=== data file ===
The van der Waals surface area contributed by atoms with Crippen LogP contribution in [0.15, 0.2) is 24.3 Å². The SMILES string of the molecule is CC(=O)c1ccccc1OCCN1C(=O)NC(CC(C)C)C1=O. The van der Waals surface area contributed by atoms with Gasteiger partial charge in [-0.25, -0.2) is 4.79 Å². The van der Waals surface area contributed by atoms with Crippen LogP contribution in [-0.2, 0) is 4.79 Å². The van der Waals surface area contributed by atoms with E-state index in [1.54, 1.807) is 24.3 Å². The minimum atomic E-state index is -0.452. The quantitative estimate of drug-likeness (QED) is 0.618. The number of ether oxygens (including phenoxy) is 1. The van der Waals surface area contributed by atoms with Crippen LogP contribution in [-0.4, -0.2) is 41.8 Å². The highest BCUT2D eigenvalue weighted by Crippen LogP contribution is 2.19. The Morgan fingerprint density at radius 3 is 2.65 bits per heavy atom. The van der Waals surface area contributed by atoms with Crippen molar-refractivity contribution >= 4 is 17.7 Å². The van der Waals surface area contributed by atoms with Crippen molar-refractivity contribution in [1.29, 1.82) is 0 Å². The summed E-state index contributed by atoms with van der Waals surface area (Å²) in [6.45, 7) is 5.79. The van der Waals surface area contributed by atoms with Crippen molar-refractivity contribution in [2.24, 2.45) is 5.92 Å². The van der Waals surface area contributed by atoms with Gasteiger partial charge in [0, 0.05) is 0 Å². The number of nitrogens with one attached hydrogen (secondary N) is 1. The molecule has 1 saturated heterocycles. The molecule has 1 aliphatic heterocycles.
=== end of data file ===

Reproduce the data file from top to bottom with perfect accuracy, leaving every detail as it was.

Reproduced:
The van der Waals surface area contributed by atoms with Crippen LogP contribution in [0.15, 0.2) is 24.3 Å². The SMILES string of the molecule is CC(=O)c1ccccc1OCCN1C(=O)NC(CC(C)C)C1=O. The van der Waals surface area contributed by atoms with Gasteiger partial charge in [-0.25, -0.2) is 4.79 Å². The van der Waals surface area contributed by atoms with Crippen LogP contribution in [-0.2, 0) is 4.79 Å². The van der Waals surface area contributed by atoms with E-state index in [1.54, 1.807) is 24.3 Å². The minimum atomic E-state index is -0.452. The quantitative estimate of drug-likeness (QED) is 0.618. The number of ether oxygens (including phenoxy) is 1. The van der Waals surface area contributed by atoms with Crippen LogP contribution in [-0.4, -0.2) is 41.8 Å². The highest BCUT2D eigenvalue weighted by Crippen LogP contribution is 2.19. The Morgan fingerprint density at radius 3 is 2.65 bits per heavy atom. The van der Waals surface area contributed by atoms with Crippen molar-refractivity contribution >= 4 is 17.7 Å². The van der Waals surface area contributed by atoms with Crippen molar-refractivity contribution in [1.29, 1.82) is 0 Å². The summed E-state index contributed by atoms with van der Waals surface area (Å²) in [6.45, 7) is 5.79. The van der Waals surface area contributed by atoms with Crippen molar-refractivity contribution in [2.24, 2.45) is 5.92 Å². The van der Waals surface area contributed by atoms with Gasteiger partial charge in [0, 0.05) is 0 Å². The number of nitrogens with one attached hydrogen (secondary N) is 1. The molecule has 1 saturated heterocycles. The molecule has 1 aliphatic heterocycles.